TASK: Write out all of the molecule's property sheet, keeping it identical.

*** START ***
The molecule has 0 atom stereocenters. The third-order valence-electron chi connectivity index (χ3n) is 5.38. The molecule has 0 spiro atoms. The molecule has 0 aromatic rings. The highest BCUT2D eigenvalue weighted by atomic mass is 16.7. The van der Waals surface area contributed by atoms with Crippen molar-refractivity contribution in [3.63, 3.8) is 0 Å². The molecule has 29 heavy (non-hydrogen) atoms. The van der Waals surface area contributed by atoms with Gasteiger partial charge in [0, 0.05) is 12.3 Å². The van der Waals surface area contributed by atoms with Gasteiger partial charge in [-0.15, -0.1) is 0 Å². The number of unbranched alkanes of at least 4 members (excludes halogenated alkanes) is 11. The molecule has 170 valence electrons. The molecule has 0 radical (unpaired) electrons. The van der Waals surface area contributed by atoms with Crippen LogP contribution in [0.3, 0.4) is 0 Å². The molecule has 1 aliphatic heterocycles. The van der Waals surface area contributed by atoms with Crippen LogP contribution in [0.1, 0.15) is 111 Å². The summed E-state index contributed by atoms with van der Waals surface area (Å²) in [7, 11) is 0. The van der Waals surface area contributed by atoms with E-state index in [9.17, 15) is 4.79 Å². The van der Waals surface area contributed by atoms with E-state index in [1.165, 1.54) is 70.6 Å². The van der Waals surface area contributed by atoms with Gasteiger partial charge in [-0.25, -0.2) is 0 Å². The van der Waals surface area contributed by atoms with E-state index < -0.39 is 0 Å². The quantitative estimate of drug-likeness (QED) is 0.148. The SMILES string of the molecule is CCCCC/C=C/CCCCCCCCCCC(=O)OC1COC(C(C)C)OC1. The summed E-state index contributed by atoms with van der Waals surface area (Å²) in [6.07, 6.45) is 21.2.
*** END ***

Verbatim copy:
The molecule has 0 atom stereocenters. The third-order valence-electron chi connectivity index (χ3n) is 5.38. The molecule has 0 spiro atoms. The molecule has 0 aromatic rings. The highest BCUT2D eigenvalue weighted by atomic mass is 16.7. The van der Waals surface area contributed by atoms with Crippen molar-refractivity contribution in [3.63, 3.8) is 0 Å². The molecule has 29 heavy (non-hydrogen) atoms. The van der Waals surface area contributed by atoms with Gasteiger partial charge in [0, 0.05) is 12.3 Å². The van der Waals surface area contributed by atoms with Gasteiger partial charge in [-0.15, -0.1) is 0 Å². The number of unbranched alkanes of at least 4 members (excludes halogenated alkanes) is 11. The molecule has 170 valence electrons. The molecule has 0 radical (unpaired) electrons. The van der Waals surface area contributed by atoms with Crippen LogP contribution in [0.3, 0.4) is 0 Å². The molecule has 1 aliphatic heterocycles. The van der Waals surface area contributed by atoms with Crippen LogP contribution in [0.1, 0.15) is 111 Å². The summed E-state index contributed by atoms with van der Waals surface area (Å²) in [7, 11) is 0. The van der Waals surface area contributed by atoms with E-state index in [9.17, 15) is 4.79 Å². The van der Waals surface area contributed by atoms with E-state index in [1.165, 1.54) is 70.6 Å². The van der Waals surface area contributed by atoms with Gasteiger partial charge in [-0.25, -0.2) is 0 Å². The van der Waals surface area contributed by atoms with E-state index < -0.39 is 0 Å². The quantitative estimate of drug-likeness (QED) is 0.148. The SMILES string of the molecule is CCCCC/C=C/CCCCCCCCCCC(=O)OC1COC(C(C)C)OC1. The summed E-state index contributed by atoms with van der Waals surface area (Å²) in [6.07, 6.45) is 21.2.